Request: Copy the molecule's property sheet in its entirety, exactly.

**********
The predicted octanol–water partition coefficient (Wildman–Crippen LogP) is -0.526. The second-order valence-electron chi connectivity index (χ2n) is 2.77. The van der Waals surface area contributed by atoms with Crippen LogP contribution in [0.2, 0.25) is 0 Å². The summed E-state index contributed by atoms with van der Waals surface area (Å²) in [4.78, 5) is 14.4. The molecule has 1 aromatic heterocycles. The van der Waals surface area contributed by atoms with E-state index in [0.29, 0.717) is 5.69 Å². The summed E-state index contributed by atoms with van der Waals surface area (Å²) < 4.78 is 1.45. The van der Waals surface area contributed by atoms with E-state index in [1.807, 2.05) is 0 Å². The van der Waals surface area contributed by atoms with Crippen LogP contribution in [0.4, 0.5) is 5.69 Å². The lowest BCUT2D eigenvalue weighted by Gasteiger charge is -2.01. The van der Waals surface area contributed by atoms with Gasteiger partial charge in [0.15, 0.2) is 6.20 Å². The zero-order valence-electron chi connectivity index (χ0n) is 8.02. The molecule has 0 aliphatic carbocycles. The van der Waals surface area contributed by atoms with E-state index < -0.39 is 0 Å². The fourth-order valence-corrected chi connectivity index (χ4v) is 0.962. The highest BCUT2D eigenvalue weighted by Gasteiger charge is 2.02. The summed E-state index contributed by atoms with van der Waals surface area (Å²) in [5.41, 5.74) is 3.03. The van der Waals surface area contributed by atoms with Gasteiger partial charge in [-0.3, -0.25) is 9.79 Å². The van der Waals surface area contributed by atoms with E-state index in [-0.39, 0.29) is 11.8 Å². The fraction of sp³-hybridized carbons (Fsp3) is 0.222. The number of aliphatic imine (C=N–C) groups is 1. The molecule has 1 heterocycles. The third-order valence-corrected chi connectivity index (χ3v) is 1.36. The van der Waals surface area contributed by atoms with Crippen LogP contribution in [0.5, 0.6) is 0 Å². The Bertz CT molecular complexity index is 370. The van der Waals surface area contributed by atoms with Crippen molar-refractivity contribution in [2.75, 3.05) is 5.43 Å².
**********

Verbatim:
The predicted octanol–water partition coefficient (Wildman–Crippen LogP) is -0.526. The second-order valence-electron chi connectivity index (χ2n) is 2.77. The van der Waals surface area contributed by atoms with Crippen LogP contribution in [0.2, 0.25) is 0 Å². The summed E-state index contributed by atoms with van der Waals surface area (Å²) in [4.78, 5) is 14.4. The molecule has 1 aromatic heterocycles. The van der Waals surface area contributed by atoms with E-state index in [0.29, 0.717) is 5.69 Å². The summed E-state index contributed by atoms with van der Waals surface area (Å²) < 4.78 is 1.45. The van der Waals surface area contributed by atoms with E-state index in [1.807, 2.05) is 0 Å². The van der Waals surface area contributed by atoms with Crippen LogP contribution in [0.4, 0.5) is 5.69 Å². The lowest BCUT2D eigenvalue weighted by Gasteiger charge is -2.01. The van der Waals surface area contributed by atoms with Gasteiger partial charge in [0.15, 0.2) is 6.20 Å². The zero-order valence-electron chi connectivity index (χ0n) is 8.02. The molecule has 0 aliphatic carbocycles. The van der Waals surface area contributed by atoms with E-state index < -0.39 is 0 Å². The fourth-order valence-corrected chi connectivity index (χ4v) is 0.962. The highest BCUT2D eigenvalue weighted by Gasteiger charge is 2.02. The summed E-state index contributed by atoms with van der Waals surface area (Å²) in [5.41, 5.74) is 3.03. The van der Waals surface area contributed by atoms with Gasteiger partial charge in [-0.3, -0.25) is 9.79 Å². The van der Waals surface area contributed by atoms with E-state index in [-0.39, 0.29) is 11.8 Å². The fraction of sp³-hybridized carbons (Fsp3) is 0.222. The number of aliphatic imine (C=N–C) groups is 1. The molecule has 1 heterocycles. The third-order valence-corrected chi connectivity index (χ3v) is 1.36. The van der Waals surface area contributed by atoms with Crippen LogP contribution in [0.5, 0.6) is 0 Å². The Bertz CT molecular complexity index is 370. The van der Waals surface area contributed by atoms with Crippen molar-refractivity contribution in [2.75, 3.05) is 5.43 Å².